The terms of Hopkins's idealised recitation clearly relate to the faculty of 'perfect recitative' that he found in the delivery of plainsong. 'To take breath and read it with the ears' as he says when discussing The Wreck of the Eurydice Possibly no poet but Hopkins has spent so much mental energy trying to persuade readers of poetry to risk silence, to be prepared to allow a stressed word its surrounding space, or to take the necessary in breath to deliver word or Links Of London Charms phrase. Geoffrey Hill connects Hopkins's project of slowing down both reader and reading with the poet's spiritual engagement with his time: 'he sensed this divergence. He sensed this flowing away of time into a world of machinery and specious communication. And against this specious flowing away, against this terrible divergence, he poised a faith and a technique and both faith and technique turn on the realisation of abrupt selfhood and the realisation that in order to passionately meditate upon the truth of being, upon the reality of nature, you must slow down the medium of communication'.
The most developed statement on the reading of verse comes in his letter to his brother Everard written 5 November 1885, and in this exposition, carefully tailored for a less literary mind than his usual correspondence, the chant plays its part once again: Poetry was originally meant for either singing or reciting; a record was kept of it; the record could be, was, read, and that in time by one reader, alone, to himself, with the eyes only. This reacted on the art Sound-effects were intended. but they bear the marks of having been meant for the whispered, not even whispered, merely mental performance of the closet, the study, and so on.... This is not the true nature of poetry, the darling child of speech, of lips and spoken utterance: it must be spoken; till it is spoken it is not performed; it does not perform, it is not itself. Sprung rhythm gives back to poetry its true soul and self. As poetry is emphatically speech, speech purged of dross like gold in the furnace, so it must have emphatically the essential elements of speech.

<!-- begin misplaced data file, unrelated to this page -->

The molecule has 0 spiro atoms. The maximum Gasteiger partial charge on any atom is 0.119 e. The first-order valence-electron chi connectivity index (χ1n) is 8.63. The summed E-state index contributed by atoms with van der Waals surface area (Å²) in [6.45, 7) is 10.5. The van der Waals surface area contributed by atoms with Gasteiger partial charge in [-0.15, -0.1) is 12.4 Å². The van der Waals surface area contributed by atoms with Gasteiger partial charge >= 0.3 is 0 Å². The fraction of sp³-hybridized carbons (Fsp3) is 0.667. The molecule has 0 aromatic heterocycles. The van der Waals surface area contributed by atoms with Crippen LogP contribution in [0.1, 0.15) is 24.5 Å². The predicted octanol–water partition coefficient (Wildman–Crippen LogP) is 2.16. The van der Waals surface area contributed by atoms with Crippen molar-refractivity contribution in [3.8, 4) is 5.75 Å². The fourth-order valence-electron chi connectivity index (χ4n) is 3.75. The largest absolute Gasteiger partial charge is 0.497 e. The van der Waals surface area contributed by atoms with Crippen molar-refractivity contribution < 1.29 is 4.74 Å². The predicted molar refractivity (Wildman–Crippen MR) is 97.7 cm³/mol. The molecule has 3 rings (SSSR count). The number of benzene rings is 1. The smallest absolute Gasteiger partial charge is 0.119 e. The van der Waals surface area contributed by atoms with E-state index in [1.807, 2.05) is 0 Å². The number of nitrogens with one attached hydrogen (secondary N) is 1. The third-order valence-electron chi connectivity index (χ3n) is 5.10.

Now emphasis itself, stress, is one of these; sprung rhythm makes verse stressy; it purges it to an emphasis as much brighter, livelier, more lustrous than the regular but commonplace emphasis of common rhythm as poetry in general is brighter than common speech. But Links Of London Bracelets this it does by a return from that regular emphasis towards, not up to the more picturesque irregular emphasis of talk - without however becoming itself lawlessly irregular; then it would not be art; but making up by regularity, equality, of a larger unit (the foot merely) for inequality in the less, the syllable... Perform the Eurydice then see. I must however add that to perform it quite satisfactorily is not at all easy, I do not say I could do it. A composer need not be able to play his violin music or sing his songs. Indeed the higher wrought the art, clearly the wider severance between the parts of the author and performer.